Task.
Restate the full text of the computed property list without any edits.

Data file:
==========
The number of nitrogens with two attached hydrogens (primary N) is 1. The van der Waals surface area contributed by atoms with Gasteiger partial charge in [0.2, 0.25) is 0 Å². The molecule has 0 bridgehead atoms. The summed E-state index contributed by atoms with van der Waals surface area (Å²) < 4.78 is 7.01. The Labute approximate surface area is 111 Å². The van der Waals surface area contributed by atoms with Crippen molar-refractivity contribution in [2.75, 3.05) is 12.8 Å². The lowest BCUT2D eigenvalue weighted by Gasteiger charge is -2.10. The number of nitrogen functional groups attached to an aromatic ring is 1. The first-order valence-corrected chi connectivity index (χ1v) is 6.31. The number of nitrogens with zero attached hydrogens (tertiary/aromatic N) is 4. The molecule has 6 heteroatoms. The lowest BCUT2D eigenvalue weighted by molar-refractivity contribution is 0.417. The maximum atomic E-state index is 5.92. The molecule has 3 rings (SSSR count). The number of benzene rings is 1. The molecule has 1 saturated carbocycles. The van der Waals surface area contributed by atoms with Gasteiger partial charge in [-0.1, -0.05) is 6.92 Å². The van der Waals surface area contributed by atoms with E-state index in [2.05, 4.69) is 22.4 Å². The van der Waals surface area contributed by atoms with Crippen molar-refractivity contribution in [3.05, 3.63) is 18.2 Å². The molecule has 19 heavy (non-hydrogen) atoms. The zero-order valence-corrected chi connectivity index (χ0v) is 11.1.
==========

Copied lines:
The number of nitrogens with two attached hydrogens (primary N) is 1. The van der Waals surface area contributed by atoms with Gasteiger partial charge in [0.2, 0.25) is 0 Å². The molecule has 0 bridgehead atoms. The summed E-state index contributed by atoms with van der Waals surface area (Å²) < 4.78 is 7.01. The Labute approximate surface area is 111 Å². The van der Waals surface area contributed by atoms with Crippen molar-refractivity contribution in [2.75, 3.05) is 12.8 Å². The lowest BCUT2D eigenvalue weighted by Gasteiger charge is -2.10. The number of nitrogen functional groups attached to an aromatic ring is 1. The first-order valence-corrected chi connectivity index (χ1v) is 6.31. The number of nitrogens with zero attached hydrogens (tertiary/aromatic N) is 4. The molecule has 6 heteroatoms. The lowest BCUT2D eigenvalue weighted by molar-refractivity contribution is 0.417. The maximum atomic E-state index is 5.92. The molecule has 3 rings (SSSR count). The number of benzene rings is 1. The molecule has 1 saturated carbocycles. The van der Waals surface area contributed by atoms with Gasteiger partial charge in [-0.1, -0.05) is 6.92 Å². The van der Waals surface area contributed by atoms with E-state index in [2.05, 4.69) is 22.4 Å². The van der Waals surface area contributed by atoms with Crippen molar-refractivity contribution in [3.05, 3.63) is 18.2 Å². The molecule has 19 heavy (non-hydrogen) atoms. The zero-order valence-corrected chi connectivity index (χ0v) is 11.1.